While it would be unwise to ignore gut feelings that may indicate a problem with the person's character or your compatibility, putting confidence in feelings without digging deeper to see what they are actually indicating (if anything) is equally foolish.
After talking about the ill-fated call, my boyfriend and I realized that our "bad feeling" was indicating that I probably shouldn't answer the phone in the middle of Pilates, and very possibly right after work isn't the best time for us to connect.
"It's just a feeling," I concluded. And that was exactly what it was.
Working it Through
I recently talked to a guy friend who was describing a short-lived relationship he'd just ended. "It just shouldn't be that hard," he said of the toil that had accompanied the early stages of the relationship.
I agreed with him. If connecting with the person feels like hard labor — especially when you're first getting to know each other — it's probably not meant to be.
A couple should desire each other's company and connect easily when they're together.
That's not to say there are never uncomfortable moments — moments where we realize that we are ... different people (gasp!). The more we discover about one another, the more we see our similarities as well as our differences. This is the purpose of courtship.
As you get to know the person, you may discover dissimilarities that cannot be reconciled: different life ambitions, significant personality differences, disagreement on core values. But take it easy on the small stuff. Many of these things can (and probably will) be adjusted over time.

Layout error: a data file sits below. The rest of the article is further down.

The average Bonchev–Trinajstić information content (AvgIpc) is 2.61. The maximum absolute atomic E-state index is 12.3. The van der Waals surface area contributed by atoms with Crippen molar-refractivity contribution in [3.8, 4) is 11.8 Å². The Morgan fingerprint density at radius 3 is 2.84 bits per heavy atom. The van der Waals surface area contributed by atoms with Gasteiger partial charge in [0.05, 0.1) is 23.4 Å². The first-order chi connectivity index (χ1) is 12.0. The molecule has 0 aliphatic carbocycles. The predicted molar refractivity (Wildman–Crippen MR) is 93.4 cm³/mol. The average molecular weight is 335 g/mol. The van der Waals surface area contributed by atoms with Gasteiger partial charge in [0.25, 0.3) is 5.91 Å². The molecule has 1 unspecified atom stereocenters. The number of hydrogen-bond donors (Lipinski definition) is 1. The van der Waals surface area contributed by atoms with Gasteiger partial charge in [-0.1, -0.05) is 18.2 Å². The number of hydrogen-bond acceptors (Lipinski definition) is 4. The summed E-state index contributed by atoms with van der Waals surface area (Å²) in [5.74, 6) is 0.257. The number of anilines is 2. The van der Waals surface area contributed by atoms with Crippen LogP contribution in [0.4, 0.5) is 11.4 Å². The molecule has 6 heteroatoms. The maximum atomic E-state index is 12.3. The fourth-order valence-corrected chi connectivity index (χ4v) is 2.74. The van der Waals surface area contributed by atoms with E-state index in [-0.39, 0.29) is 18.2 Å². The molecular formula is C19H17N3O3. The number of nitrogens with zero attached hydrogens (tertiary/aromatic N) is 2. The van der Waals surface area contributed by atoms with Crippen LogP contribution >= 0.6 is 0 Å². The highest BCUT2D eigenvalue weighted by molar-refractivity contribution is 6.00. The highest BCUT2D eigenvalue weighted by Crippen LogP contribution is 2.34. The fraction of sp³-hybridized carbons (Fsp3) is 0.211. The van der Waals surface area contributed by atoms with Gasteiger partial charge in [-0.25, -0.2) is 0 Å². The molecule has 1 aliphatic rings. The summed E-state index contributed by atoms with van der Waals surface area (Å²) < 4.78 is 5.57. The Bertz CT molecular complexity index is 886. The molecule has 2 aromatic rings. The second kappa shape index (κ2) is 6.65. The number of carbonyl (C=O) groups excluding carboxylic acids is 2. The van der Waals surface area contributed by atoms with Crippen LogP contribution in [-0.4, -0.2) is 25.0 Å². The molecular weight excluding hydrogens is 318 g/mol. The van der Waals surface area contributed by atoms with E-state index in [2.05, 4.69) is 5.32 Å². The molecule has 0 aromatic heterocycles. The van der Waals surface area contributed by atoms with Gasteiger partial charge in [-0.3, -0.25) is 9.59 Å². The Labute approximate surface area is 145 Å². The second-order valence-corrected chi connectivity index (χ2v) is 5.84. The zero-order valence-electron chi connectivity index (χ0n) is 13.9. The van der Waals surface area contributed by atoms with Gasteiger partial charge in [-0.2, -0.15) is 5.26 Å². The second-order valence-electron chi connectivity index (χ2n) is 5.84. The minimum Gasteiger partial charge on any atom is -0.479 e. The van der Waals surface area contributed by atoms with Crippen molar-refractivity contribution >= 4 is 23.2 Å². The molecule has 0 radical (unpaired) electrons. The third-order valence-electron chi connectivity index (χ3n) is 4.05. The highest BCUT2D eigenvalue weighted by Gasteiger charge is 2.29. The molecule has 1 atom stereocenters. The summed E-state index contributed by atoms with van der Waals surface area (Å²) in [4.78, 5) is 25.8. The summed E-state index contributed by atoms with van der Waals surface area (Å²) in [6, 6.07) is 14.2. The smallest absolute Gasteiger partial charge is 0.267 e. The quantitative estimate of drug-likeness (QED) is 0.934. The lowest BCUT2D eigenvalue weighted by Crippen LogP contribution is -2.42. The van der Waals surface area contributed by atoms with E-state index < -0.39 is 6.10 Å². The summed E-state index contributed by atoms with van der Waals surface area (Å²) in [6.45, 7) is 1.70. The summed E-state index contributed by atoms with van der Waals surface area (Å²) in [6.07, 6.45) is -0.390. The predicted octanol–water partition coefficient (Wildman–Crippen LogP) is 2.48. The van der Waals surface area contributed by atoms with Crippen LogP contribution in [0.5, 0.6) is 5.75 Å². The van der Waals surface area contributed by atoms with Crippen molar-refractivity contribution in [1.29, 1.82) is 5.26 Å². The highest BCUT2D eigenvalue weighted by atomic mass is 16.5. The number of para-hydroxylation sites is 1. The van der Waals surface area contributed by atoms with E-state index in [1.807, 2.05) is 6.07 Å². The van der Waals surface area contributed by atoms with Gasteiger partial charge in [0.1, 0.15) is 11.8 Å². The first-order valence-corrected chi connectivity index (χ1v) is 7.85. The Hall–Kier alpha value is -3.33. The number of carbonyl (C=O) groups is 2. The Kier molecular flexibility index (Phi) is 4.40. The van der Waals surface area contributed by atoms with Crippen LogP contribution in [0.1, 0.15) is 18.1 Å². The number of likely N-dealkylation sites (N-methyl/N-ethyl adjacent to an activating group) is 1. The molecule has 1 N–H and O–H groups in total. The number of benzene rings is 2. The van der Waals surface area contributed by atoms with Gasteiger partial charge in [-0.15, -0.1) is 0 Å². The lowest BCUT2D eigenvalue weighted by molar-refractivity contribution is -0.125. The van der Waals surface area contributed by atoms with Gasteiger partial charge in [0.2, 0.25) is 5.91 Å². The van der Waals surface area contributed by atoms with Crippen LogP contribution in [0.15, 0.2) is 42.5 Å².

At Bible study a few weeks ago, I was telling the girls in the group how my boyfriend and I were striving to connect more through humor. We had discovered that while we both joked and laughed liberally with our friends, we had somehow established a more serious dynamic between the two of us. We recognized we needed to learn to laugh together more.
"I feel like I need to be taking notes!" one of the girls said. "I never thought of that as something that could be worked on."
I pointed out that although some guys I knew could make me laugh harder than my boyfriend, the ways he connected with me were far higher on my priority list. And because I knew both of us had joyful personalities, I reasoned humor would grow.
Practice Makes Perfect
Learning to work out smaller stuff in relationships — instead of bailing at the first sign of discomfort — is good practice for marriage.
At Christmas, I talked to my college roommate who has been married for three years. When I asked her what the hardest thing about marriage was, Gretta laughed and said, "Turns out Jay and I have completely opposite personalities!"
The funny part is, they didn't discover this until after they were married. "He always took personality tests marking how he'd like to be," Gretta said. While Gretta is off-the-charts spontaneous — and married a man who claimed to be the same — as it turns out, Jay is definitely not.
"I've had to learn to have planned spontaneity to respect his feelings," Gretta says. Her good humor in light of this discovery encouraged me. Differences — even major ones — will be discovered after marriage. Building patterns of flexibility and accommodation now will serve you well after you've tied the knot.
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I believe my little sister's advice was from the Lord. I was fixating on something that, in the long run, didn't really matter. Her words shook me back into the reality of all the wonderful qualities my boyfriend possesses: a godly character, a calming presence, a joyful spirit.
Don't hide behind a list of expectations. God may desire to give you something you weren't anticipating. Allow space (and grace) for Him to reveal His best to you.
Copyright 2007 Suzanne Hadley. All rights reserved.